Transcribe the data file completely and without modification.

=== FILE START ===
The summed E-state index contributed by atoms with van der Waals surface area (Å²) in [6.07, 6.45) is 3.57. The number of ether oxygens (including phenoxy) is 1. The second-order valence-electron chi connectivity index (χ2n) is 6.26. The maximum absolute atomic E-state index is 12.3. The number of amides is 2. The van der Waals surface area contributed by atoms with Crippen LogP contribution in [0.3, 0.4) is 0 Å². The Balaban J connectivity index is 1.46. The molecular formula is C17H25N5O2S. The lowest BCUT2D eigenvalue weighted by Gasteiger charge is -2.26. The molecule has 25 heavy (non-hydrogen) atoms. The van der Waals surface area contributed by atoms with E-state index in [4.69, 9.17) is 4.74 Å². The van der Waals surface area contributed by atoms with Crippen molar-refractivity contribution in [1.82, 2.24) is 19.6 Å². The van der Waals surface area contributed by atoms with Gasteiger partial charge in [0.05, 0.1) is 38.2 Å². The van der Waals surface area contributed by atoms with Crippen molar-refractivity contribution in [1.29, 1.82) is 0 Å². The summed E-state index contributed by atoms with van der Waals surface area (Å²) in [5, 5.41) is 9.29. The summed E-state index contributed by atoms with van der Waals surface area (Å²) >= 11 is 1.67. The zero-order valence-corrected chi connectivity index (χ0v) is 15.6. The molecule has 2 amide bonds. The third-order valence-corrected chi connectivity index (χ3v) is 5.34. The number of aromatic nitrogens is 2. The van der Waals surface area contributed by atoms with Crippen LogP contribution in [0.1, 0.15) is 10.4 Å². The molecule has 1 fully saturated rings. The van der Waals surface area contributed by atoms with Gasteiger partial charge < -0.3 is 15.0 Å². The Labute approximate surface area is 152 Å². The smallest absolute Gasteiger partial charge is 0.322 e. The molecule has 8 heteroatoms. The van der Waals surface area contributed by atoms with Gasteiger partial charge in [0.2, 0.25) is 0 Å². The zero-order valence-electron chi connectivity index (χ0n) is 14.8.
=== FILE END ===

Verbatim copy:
The summed E-state index contributed by atoms with van der Waals surface area (Å²) in [6.07, 6.45) is 3.57. The number of ether oxygens (including phenoxy) is 1. The second-order valence-electron chi connectivity index (χ2n) is 6.26. The maximum absolute atomic E-state index is 12.3. The number of amides is 2. The van der Waals surface area contributed by atoms with Crippen LogP contribution in [0.3, 0.4) is 0 Å². The Balaban J connectivity index is 1.46. The molecular formula is C17H25N5O2S. The lowest BCUT2D eigenvalue weighted by Gasteiger charge is -2.26. The molecule has 25 heavy (non-hydrogen) atoms. The van der Waals surface area contributed by atoms with E-state index in [4.69, 9.17) is 4.74 Å². The van der Waals surface area contributed by atoms with Crippen molar-refractivity contribution in [1.82, 2.24) is 19.6 Å². The van der Waals surface area contributed by atoms with Gasteiger partial charge in [0.05, 0.1) is 38.2 Å². The van der Waals surface area contributed by atoms with Crippen molar-refractivity contribution in [1.29, 1.82) is 0 Å². The summed E-state index contributed by atoms with van der Waals surface area (Å²) in [5, 5.41) is 9.29. The summed E-state index contributed by atoms with van der Waals surface area (Å²) >= 11 is 1.67. The zero-order valence-corrected chi connectivity index (χ0v) is 15.6. The molecule has 2 amide bonds. The third-order valence-corrected chi connectivity index (χ3v) is 5.34. The number of aromatic nitrogens is 2. The van der Waals surface area contributed by atoms with Crippen LogP contribution in [0.1, 0.15) is 10.4 Å². The molecule has 1 fully saturated rings. The van der Waals surface area contributed by atoms with Gasteiger partial charge < -0.3 is 15.0 Å². The Labute approximate surface area is 152 Å². The smallest absolute Gasteiger partial charge is 0.322 e. The molecule has 8 heteroatoms. The van der Waals surface area contributed by atoms with Gasteiger partial charge in [0.2, 0.25) is 0 Å². The zero-order valence-electron chi connectivity index (χ0n) is 14.8.